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The Daily Missoulian. (Missoula, Mont.) 1904-1961, June 07, 1909, Morning, Image 3

Image and text provided by Montana Historical Society; Helena, MT

Persistent link: https://chroniclingamerica.loc.gov/lccn/sn83025316/1909-06-07/ed-1/seq-3/

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Tomorrow we w( ill hi0e you some prices that w ill talk for theimselves.
In our Ladies' Reado-to -' ear department Iwe are quoting p1 ices on somut Of the haidsomiist suI Is ewer showliu in this city, and every lady who
wishes to buy' a slit will not leave the store without pu)r11tasine .
Ladies' Suits Messaline Jackets Silk Messaline Waists Petticoat
Made up in the very latest styles of French made in the latest steles of Massaline sillk, r lgntdsgs rnue ihlc Petticot s,,
Veyeeat des1gn,s trie with lace 1
batiste, covert cloth, fancy M lrse, in all nO linl ti' a t I $iglht l t Iu btll maIe
the latest shades, such as old rose, wisteria, N t r
navy blue, nee' green and taupe, 25t (\1 1ý
b C t$1001 _Monda $17..... 75 ...........Silk Messaline
$1.00, '01 r :..:......:::: $13.75 W l l (Q
$$0.00, M1nday . . 2.75 $ $1295 special price on net waists for Mondry
$50.00 Monday $37.50 only; whito, cream and cru; $6.00, Mol
$ 0 Ladies' Jackets lay Petticoats
$35.00, Monday . . . 24.75 Iiith T3-inch flounce, extra full size, in
$ M ne 24.5 al- shade. $7.50, M .o.a . $|4.75
$32.50, Monday .........'23.75 1\ have a few large size Jackets which
-D$30.00, Monday *|19.75 we twill close out at an extra low price; n t
made of chiffon Panama, rench suitingilie Hair Puffs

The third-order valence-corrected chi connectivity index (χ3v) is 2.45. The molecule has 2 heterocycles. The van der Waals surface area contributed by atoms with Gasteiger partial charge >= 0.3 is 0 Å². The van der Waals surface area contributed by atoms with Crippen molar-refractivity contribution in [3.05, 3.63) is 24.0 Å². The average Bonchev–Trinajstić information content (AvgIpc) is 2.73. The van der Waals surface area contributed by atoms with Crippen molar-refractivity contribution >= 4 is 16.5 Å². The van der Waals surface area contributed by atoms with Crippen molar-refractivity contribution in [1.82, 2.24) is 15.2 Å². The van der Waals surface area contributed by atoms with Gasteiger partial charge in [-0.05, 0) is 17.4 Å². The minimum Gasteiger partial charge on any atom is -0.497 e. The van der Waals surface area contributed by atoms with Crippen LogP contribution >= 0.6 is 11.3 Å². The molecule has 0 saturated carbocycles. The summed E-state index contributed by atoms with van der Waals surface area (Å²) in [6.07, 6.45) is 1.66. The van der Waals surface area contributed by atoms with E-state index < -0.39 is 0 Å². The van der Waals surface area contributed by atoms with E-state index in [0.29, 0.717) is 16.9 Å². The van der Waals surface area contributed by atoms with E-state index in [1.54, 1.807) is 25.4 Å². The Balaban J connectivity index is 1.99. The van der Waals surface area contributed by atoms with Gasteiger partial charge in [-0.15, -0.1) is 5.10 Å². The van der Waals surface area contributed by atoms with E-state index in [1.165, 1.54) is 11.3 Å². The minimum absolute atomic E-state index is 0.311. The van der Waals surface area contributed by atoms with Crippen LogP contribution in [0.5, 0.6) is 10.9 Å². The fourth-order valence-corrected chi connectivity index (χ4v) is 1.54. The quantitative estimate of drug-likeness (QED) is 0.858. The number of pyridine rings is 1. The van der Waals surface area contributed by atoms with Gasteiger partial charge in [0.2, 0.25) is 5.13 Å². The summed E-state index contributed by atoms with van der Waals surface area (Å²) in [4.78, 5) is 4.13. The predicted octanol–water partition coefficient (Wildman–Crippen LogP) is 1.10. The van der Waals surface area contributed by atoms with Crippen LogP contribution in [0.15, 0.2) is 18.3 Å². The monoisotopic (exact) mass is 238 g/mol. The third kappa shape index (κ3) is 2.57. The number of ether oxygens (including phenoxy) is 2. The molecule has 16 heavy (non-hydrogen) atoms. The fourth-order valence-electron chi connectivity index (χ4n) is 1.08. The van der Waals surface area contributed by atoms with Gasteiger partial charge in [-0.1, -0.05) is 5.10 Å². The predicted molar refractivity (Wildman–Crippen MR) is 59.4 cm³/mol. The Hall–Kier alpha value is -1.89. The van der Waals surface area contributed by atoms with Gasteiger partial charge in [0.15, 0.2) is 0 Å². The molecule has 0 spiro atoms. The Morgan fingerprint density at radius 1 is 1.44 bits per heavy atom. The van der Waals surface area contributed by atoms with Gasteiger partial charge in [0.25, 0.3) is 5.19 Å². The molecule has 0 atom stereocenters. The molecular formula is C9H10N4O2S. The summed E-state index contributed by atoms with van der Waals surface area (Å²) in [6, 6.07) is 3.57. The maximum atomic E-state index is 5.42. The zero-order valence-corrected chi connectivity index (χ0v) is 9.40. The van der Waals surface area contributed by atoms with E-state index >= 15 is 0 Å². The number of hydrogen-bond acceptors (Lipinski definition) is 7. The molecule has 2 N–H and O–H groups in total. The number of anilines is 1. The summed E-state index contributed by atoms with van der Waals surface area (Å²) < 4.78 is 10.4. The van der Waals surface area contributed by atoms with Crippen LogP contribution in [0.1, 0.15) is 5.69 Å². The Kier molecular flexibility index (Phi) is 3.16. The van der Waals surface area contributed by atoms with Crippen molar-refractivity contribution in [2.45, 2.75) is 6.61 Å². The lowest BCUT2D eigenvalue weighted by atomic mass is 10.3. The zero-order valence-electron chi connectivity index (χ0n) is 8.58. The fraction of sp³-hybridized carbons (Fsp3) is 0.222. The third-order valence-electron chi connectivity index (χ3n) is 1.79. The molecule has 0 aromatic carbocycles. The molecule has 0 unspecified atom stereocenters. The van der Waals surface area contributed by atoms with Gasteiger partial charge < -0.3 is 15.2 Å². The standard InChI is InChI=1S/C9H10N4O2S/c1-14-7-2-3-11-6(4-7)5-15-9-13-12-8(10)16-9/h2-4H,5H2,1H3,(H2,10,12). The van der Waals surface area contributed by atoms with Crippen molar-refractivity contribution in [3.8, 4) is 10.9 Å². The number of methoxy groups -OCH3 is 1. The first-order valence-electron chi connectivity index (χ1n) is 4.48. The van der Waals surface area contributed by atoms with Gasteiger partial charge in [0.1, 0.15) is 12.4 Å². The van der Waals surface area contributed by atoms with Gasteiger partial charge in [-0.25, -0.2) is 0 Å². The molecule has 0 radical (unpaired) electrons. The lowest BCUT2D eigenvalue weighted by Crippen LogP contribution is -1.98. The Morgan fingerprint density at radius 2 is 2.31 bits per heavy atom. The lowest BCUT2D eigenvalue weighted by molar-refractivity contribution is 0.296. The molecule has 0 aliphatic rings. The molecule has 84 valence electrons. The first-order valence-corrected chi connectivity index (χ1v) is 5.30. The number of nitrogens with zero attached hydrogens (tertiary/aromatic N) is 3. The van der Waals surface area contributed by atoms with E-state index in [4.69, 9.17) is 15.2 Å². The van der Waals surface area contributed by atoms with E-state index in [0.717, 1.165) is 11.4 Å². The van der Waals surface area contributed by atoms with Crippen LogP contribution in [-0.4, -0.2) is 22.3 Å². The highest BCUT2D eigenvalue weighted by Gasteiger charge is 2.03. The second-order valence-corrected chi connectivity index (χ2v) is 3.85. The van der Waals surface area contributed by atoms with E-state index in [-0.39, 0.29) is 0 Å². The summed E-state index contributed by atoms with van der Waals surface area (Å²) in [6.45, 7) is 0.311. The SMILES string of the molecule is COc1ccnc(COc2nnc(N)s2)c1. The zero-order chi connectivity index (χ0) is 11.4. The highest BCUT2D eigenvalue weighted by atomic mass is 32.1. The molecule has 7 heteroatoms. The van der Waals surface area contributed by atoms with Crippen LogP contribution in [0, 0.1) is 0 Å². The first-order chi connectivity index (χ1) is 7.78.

Persian broadcloth; size, 40 to 46. Th le s i ft ou fpeci fori M pna ls hs
onylf1i e for 1ud,
$11$.50, Monday .....9. $7..0. We have a full line of hair puffs; can
match any hair.°E
Wash Dresses Large Coronet Sun Bonnets
WashDreses Sn Bnnet $ rff$1 50
The misses' 'ash oresses are going veryHair Pulu u t Human Switches
how~~~li is ine alle tha ley fulllbont
rapidly these hot days; all sizes from 1 to W~e can match any color of hair in the have a splendid assortment; Monday, Good size humnun switches in all shades, full '
1$. large puffs, any shade; Monday....... 2.00 25 and 35 . size; regul lr, $6.00; Monday $3.00
c Special Cut Prices on Carpets and Linoleums This Week
BOYS' AND GIRLS' 200 Ladies' Belts EmbroIdery Talcum Powder 500 Bolts Linen Suiting
Ribbed Hosiery All styles and sizes of elastic, leather Some beautiful designs in wide embroid- 500 Boxes highly perfumned talcum pow- Fairy biaid, white, colored and assorted A splendid line of linen sultings in
Black ribbed, seamless hose, reinforced heel and steel beading 75e and $1.00 belts; ery for corset covers and flouncing; $1.00 der; favorite odors such as violet; hello- colors, 6 yards to bolt ............... 5 striped and plain colors; 50 yard; Mon
and toe; all sizes, Monday, pair....12 1-2' Monday ............................ .. 48 to $1.25 yard; Monday ...Os trope and sandalwood; Monday........380k day .................... ...... .8.1.
Ladies' Union Suits Ladies' and Children's Handkerchiefs Insertion Embroidery Stationery Jammocks Lawn Din
Fine 1ight weight, low neck, sleeveless; White hemstitched handkerchiefs, good Insertion embroidery to match above Lenox linen finish box paper and en- with awning and pillow, Pretty designs in plain dimity large and
1opday ...... ....... ........ 384P ordinary size; Monday, dozen .... 25$ embroideries; choice, yard .. .......50q velopes; 25c and'35e; Monday............ 15 $1.5 to $06.50. small figured, 20c yard Monday1d 1-2
Notions---Monday's Specials The Home of
Tw elt yh i auii y pins for .................... .................... 15¢